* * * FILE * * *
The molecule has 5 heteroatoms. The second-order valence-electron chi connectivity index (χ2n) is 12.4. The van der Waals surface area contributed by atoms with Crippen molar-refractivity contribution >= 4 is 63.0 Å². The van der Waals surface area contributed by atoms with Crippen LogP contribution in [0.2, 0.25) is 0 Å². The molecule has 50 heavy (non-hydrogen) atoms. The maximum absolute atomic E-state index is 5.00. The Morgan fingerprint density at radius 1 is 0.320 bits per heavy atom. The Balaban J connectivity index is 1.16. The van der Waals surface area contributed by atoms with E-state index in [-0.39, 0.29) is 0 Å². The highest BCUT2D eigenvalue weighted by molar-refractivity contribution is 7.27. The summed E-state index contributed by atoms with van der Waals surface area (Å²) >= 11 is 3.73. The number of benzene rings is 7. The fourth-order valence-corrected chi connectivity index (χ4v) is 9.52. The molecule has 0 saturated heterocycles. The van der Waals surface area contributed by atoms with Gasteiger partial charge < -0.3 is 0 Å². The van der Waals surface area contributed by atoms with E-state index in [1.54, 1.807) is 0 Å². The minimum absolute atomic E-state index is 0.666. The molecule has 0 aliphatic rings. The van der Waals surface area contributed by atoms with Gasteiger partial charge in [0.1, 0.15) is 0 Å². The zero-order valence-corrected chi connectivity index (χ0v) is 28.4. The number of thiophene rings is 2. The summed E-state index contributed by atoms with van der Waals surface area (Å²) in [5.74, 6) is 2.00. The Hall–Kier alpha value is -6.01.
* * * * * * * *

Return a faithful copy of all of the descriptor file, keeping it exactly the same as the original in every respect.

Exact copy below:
The molecule has 5 heteroatoms. The second-order valence-electron chi connectivity index (χ2n) is 12.4. The van der Waals surface area contributed by atoms with Crippen molar-refractivity contribution >= 4 is 63.0 Å². The van der Waals surface area contributed by atoms with Crippen LogP contribution in [0.2, 0.25) is 0 Å². The molecule has 50 heavy (non-hydrogen) atoms. The maximum absolute atomic E-state index is 5.00. The Morgan fingerprint density at radius 1 is 0.320 bits per heavy atom. The Balaban J connectivity index is 1.16. The van der Waals surface area contributed by atoms with E-state index in [-0.39, 0.29) is 0 Å². The highest BCUT2D eigenvalue weighted by molar-refractivity contribution is 7.27. The summed E-state index contributed by atoms with van der Waals surface area (Å²) >= 11 is 3.73. The number of benzene rings is 7. The fourth-order valence-corrected chi connectivity index (χ4v) is 9.52. The molecule has 0 saturated heterocycles. The van der Waals surface area contributed by atoms with Gasteiger partial charge < -0.3 is 0 Å². The van der Waals surface area contributed by atoms with E-state index in [1.54, 1.807) is 0 Å². The minimum absolute atomic E-state index is 0.666. The molecule has 0 aliphatic rings. The van der Waals surface area contributed by atoms with Gasteiger partial charge in [0.1, 0.15) is 0 Å². The zero-order valence-corrected chi connectivity index (χ0v) is 28.4. The number of thiophene rings is 2. The summed E-state index contributed by atoms with van der Waals surface area (Å²) in [5.74, 6) is 2.00. The Hall–Kier alpha value is -6.01.